Carcinogens in the News

The CAREX Canada team offers two regular newsletters: the biannual e-Bulletin summarizing information on upcoming webinars, new publications, and updates to estimates and tools; and the monthly Carcinogens in the News, a digest of media articles, government reports, and academic literature related to the carcinogens we’ve classified as important for surveillance in Canada. Sign up for one of these newsletters, or both, below.

Living near busy roads ‘increases risk of lung cancer by 10 per cent’

The Independent – Living within 50 metres of a major road can increase the risk of lung cancer by up to 10 per cent, according to new research on air pollution. The study, released by a coalition of 15 health and environment organizations, also showed that proximity to busy highways can stunt children’s lung development by up to 14 per cent.
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Nova Scotia buying 100 more radon detectors so people can test their homes

CBC News – Nova Scotia is spending $30,000 to ensure more people across the province have access to radon detectors. In 2017, 150 radon detectors were made available through library systems across the province, but the program became so popular there are eight-month waiting lists in some areas. The extra funds announced on Thursday will add 100 more detectors for libraries around the province and is expected to cut wait lists in half.
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Air pollution nanoparticles linked to brain cancer for first time

The Guardian – New research has linked air pollution nanoparticles to brain cancer for the first time. The ultra-fine particles (UFPs) are produced by fuel burning, particularly in diesel vehicles, and higher exposures significantly increase people’s chances of getting the deadly cancer. Previous work has shown that nanoparticles can get into the brain and that they can carry carcinogenic chemicals.
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Report of the Advisory Group to recommend priorities for the IARC Monographs during 2020–2024

IARC – An Advisory Group of 29 scientists from 18 countries met at the International Agency for Research on Cancer (IARC) in March 2019 to recommend priorities for the IARC Monographs programme during 2020–2024. The Advisory Group recommended a broad range of agents with high, medium, or low priority for evaluation. High priority agents include metalworking fluids, sedentary behavior, acrylamide, gasoline, firefighting, acetaldehyde, bisphenol A, and more.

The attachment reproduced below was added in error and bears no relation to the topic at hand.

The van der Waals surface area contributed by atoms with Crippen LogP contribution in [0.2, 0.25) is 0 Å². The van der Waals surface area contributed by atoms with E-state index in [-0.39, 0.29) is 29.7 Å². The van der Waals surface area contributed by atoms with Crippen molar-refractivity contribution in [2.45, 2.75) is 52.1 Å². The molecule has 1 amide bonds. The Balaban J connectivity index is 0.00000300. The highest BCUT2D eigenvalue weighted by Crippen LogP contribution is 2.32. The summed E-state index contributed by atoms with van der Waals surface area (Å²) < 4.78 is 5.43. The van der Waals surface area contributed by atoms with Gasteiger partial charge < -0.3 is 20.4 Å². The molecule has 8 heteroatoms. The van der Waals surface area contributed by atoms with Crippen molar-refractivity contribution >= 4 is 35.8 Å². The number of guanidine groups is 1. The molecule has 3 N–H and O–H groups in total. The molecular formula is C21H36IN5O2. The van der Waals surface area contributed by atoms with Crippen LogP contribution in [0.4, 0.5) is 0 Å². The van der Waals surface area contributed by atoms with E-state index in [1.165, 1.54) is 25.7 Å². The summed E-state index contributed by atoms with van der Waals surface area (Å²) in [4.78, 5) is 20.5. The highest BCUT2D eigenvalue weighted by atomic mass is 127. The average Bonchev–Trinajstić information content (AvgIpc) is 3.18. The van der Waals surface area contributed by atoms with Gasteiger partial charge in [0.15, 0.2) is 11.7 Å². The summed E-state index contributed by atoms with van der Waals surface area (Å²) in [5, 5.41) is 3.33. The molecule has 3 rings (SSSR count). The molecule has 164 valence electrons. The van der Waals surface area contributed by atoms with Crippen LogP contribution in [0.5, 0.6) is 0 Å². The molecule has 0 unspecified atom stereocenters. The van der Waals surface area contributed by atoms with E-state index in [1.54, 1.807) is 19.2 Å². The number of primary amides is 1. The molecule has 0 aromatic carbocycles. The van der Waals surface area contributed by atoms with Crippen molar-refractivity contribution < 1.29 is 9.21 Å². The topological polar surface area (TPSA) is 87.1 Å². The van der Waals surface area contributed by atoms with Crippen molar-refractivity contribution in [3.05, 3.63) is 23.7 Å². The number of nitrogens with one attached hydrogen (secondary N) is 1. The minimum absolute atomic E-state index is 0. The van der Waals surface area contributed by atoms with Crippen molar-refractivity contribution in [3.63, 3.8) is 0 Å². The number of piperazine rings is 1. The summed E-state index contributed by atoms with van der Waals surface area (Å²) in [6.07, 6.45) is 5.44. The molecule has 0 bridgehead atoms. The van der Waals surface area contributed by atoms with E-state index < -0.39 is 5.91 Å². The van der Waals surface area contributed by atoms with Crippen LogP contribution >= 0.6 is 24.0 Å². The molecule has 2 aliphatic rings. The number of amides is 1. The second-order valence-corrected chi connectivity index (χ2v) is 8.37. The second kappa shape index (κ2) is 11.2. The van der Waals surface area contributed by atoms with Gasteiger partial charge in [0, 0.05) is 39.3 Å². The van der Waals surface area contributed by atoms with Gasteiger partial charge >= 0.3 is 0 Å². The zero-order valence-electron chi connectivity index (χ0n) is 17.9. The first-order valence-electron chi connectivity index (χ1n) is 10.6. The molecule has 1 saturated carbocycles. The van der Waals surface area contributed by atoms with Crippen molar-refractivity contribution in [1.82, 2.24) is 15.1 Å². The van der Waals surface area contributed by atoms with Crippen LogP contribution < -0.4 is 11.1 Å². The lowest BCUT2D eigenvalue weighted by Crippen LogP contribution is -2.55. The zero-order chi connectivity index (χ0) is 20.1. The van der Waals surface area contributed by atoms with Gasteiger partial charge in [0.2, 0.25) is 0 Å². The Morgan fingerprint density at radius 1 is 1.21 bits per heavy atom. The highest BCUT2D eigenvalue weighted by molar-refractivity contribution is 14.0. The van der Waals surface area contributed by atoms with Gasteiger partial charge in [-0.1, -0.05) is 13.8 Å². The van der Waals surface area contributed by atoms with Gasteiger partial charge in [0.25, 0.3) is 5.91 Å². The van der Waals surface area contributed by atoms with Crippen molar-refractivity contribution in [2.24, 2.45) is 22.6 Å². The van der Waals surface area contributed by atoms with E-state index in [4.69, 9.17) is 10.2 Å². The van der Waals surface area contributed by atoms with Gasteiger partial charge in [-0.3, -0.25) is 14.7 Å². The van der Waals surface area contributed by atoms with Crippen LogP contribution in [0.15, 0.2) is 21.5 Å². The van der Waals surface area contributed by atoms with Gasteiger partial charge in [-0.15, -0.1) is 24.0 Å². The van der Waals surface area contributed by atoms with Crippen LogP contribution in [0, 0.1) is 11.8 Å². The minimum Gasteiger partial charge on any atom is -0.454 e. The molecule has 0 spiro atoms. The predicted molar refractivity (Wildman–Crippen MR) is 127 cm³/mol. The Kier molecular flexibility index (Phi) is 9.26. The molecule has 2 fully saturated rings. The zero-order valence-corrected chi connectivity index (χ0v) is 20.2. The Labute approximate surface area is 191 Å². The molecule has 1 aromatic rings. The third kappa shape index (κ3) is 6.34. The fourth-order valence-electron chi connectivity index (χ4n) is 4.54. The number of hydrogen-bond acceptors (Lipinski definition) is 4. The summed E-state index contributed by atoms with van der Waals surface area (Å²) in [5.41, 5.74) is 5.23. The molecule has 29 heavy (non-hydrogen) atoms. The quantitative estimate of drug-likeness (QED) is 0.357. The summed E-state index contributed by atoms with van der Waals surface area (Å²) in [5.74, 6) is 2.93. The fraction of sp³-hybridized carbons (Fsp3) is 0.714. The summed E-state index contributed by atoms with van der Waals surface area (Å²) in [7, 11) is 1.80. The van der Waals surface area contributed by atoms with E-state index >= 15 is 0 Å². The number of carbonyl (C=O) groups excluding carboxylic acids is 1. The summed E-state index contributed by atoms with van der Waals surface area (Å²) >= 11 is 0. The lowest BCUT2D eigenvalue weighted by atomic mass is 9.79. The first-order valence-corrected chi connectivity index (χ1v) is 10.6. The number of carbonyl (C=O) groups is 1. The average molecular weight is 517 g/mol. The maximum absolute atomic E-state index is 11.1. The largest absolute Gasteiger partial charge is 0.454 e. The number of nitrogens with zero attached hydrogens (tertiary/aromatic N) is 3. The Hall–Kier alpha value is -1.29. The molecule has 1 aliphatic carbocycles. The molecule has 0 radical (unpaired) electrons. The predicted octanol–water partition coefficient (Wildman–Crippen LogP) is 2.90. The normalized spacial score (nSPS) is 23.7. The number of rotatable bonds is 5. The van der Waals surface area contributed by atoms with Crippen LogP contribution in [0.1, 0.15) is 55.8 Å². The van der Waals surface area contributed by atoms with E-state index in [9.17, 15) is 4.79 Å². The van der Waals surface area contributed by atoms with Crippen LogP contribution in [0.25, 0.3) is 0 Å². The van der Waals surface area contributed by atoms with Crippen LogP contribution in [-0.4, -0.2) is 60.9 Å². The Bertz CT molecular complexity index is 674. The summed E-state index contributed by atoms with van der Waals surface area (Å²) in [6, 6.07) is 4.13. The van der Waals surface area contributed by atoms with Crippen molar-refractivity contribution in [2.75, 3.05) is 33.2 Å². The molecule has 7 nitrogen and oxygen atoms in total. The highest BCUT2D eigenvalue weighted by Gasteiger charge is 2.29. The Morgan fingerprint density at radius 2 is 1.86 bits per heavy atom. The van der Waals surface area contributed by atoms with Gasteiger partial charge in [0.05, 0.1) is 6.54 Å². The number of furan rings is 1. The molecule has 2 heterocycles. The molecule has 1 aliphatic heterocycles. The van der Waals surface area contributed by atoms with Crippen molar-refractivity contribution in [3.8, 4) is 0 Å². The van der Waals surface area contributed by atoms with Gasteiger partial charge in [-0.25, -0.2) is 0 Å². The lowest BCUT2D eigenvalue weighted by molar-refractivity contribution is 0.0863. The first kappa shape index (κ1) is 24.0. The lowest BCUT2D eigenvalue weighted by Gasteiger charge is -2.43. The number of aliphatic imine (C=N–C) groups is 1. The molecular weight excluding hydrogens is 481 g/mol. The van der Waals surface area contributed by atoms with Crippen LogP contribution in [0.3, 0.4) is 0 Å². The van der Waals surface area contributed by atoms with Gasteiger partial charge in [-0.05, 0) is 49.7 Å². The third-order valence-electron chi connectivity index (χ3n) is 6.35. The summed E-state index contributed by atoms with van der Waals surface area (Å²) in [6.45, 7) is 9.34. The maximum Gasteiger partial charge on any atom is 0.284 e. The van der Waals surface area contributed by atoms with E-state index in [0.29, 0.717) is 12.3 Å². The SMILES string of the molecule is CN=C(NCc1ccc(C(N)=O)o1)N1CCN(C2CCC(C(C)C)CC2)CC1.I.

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Investigation: Lead in some Canadian water worse than Flint

AP News – A yearlong investigation by more than 120 journalists from nine universities and 10 media organizations, including The Associated Press and the Institute for Investigative Journalism at Concordia University in Montreal , collected test results that properly measure exposure to lead in 11 cities across Canada. Out of 12,000 tests since 2014, one-third — 33% — exceeded the national safety guideline of 5 parts per billion; 18% exceeded the U.S. limit of 15 ppb.
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Night shift work/breast cancer link demands action, says research

Workers Health & Safety Centre – Evidence of the link between night shift work and cancer has been mounting for over a decade, but a new Canadian cancer burden study finds we can’t wait for more definite proof. The new study, entitled “The Impact of night shift work on breast cancer: Results from the Burden of Occupational Cancer in Canada Study”, found an estimated two to 5.2 per cent of the newly diagnosed cases of breast cancer in women in 2011 were attributable to night shift work.
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Exposure to asbestos and the risk of colorectal cancer mortality: a systematic review and meta-analysis

Occupational and Environmental Medicine – Researchers performed a systematic review and meta-analysis to quantitatively evaluate the association between exposure to asbestos and colorectal cancer. Although the effect size was small and the heterogeneity among studies was large, their findings indicate that occupational exposure to asbestos is a risk factor for colorectal cancer, and that the risk of colorectal cancer mortality increases as the level of asbestos exposure rises.
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Report: Awareness of asbestos hazards in schools, asbestos management plans and training among Ontario school custodial workers